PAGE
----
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Archhbishop Gregory M. Aymond, Archbishop of New Orleans and one of the directors of the LCCBYouTube

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This article has been updated with a statement from Louisiana Right to Life.

BATON ROUGE (LifeSiteNews) – The Louisiana Conference of Catholic Bishops (LCCB) has come out in favor of emergency contraception for cases of rape, despite the abortifacient nature of the measure and the Vatican’s insistence that it is morally impermissible.

In recent comments to Louisiana newspaper The Advocate, Tom Costanza, executive director of the LCCB, which speaks on behalf the Louisiana Catholic bishops on matters of public policy, endorsed a new state law requiring hospitals to dispense emergency contraception to sexual assault victims.

READ: Pontifical Academy for Life defends new book supporting contraception: ‘What is dissent today, can change’

Act 513, passed in anticipation of the reversal of Roe v. Wade and signed last month by Gov. John Bel Edwards, a professed Catholic, requires “all licensed hospitals in this state” to offer emergency contraception pills to rape victims on demand.

“The treating healthcare provider shall inform the victim of the option to be provided emergency contraception at the hospital or healthcare facility and, upon the completion of a pregnancy test yielding a negative result, shall provide emergency contraception upon the request of the victim,” the bill states.

According to The Advocate, Costanza said the language of the law “was reviewed by the church” and found to conform with directives issued by the United States Conference of Catholic Bishops (USCCB).

“A female who has been raped should be able to defend herself against a potential conception from the sexual assault,” Costanza said, adding that “after appropriate testing, she can be treated with appropriate medication to prevent ovulation.”

Emergency contraception is commonly believed to prevent pregnancy by stopping ovulation. But recent research has shown that it does little to prevent a woman from ovulating, though it can effectively kill an embryo by blocking it from implanting in the uterus.

In a 2015 statement on emergency contraception, the Catholic Medical Association concluded that, based on the scientific literature, Plan B, the most popular form of morning-after pill, “does not prevent ovulation and fertilization when given during the fertile window” and cannot be considered morally licit. Plan B “cannot be given prior to ovulation without having a possible postfertilization effect on a new human life,” the association determined, reaching similar conclusions about other forms of emergency contraception, including copper IUDs and ulipristal acetate, or ella.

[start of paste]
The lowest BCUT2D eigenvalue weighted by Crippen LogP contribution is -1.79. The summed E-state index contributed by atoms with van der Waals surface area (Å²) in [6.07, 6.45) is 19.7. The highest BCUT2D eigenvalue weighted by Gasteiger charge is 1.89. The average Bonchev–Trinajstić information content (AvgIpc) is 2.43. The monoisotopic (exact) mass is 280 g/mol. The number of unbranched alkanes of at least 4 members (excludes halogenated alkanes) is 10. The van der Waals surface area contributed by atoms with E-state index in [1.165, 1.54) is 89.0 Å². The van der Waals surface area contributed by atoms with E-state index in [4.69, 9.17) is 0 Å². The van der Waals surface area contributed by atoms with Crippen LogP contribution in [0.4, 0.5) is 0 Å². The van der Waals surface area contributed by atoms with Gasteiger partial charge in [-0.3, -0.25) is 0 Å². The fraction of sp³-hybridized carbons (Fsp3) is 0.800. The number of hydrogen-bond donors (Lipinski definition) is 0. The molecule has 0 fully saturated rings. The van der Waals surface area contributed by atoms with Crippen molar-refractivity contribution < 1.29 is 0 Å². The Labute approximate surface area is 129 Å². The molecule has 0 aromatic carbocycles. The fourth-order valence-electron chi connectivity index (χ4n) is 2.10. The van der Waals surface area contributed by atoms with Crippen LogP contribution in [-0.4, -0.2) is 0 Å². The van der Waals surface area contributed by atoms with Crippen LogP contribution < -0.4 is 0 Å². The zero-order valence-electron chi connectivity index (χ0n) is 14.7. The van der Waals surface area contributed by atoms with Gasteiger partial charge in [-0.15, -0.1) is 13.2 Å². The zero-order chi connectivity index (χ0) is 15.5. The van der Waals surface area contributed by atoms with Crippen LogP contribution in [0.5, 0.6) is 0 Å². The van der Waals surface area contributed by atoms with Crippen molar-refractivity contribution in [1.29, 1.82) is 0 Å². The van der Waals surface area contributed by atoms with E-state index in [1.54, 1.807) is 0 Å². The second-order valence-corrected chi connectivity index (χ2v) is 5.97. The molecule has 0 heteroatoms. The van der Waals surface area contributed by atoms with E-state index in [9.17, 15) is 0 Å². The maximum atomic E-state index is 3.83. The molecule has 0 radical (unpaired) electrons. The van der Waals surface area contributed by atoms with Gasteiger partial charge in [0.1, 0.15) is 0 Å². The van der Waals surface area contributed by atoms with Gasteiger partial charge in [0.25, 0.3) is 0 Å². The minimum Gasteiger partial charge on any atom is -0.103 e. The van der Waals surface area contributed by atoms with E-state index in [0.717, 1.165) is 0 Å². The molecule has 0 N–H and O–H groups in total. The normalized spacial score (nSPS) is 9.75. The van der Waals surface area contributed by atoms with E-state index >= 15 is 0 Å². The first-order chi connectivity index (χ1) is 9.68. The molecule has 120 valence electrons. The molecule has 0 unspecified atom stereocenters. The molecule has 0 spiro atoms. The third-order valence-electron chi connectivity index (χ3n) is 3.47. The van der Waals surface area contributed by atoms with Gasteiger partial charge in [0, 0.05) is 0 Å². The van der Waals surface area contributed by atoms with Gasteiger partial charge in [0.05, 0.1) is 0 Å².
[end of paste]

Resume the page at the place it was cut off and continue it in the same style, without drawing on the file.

The Advocate also quoted Benjamin Clapper, the executive director of Louisiana Right to Life (LRTL), appearing to endorse emergency contraception, but in a statement provided to LifeSite, Clapper said there was miscommunication with the newspaper and that LRTL does not “endorse or promote” Plan B.

The group is “opposed to Plan B when it acts to prevent a newly created life from implanting in the uterus, but neutral when it acts as a contraceptive,” according to the statement. “Louisiana Right to Life opposes the destruction of a human life, including a human embryo, from fertilization through natural death,” but does not oppose “measures which prevent the union of the sperm and the egg prior to fertilization,” it also said.

As the Catholic Medical Association noted in its 2015 statement, however, research has “demonstrated that, unless given at very high doses, [Plan B] has no effect on cervical mucus, sperm motility, or the ability of sperm to fertilize the ovum” and still risks threatening an embryo when given prior to ovulation.

Biological science confirms that life begins at fertilization, not implantation, and the Catholic Church emphatically teaches that the human person “must be respected and protected absolutely from the moment of conception,” according to the Catechism of the Catholic Church.

“Since it must be treated from conception as a person, the embryo must be defended in its integrity, cared for, and healed, as far as possible, like any other human being,” the Catechism adds.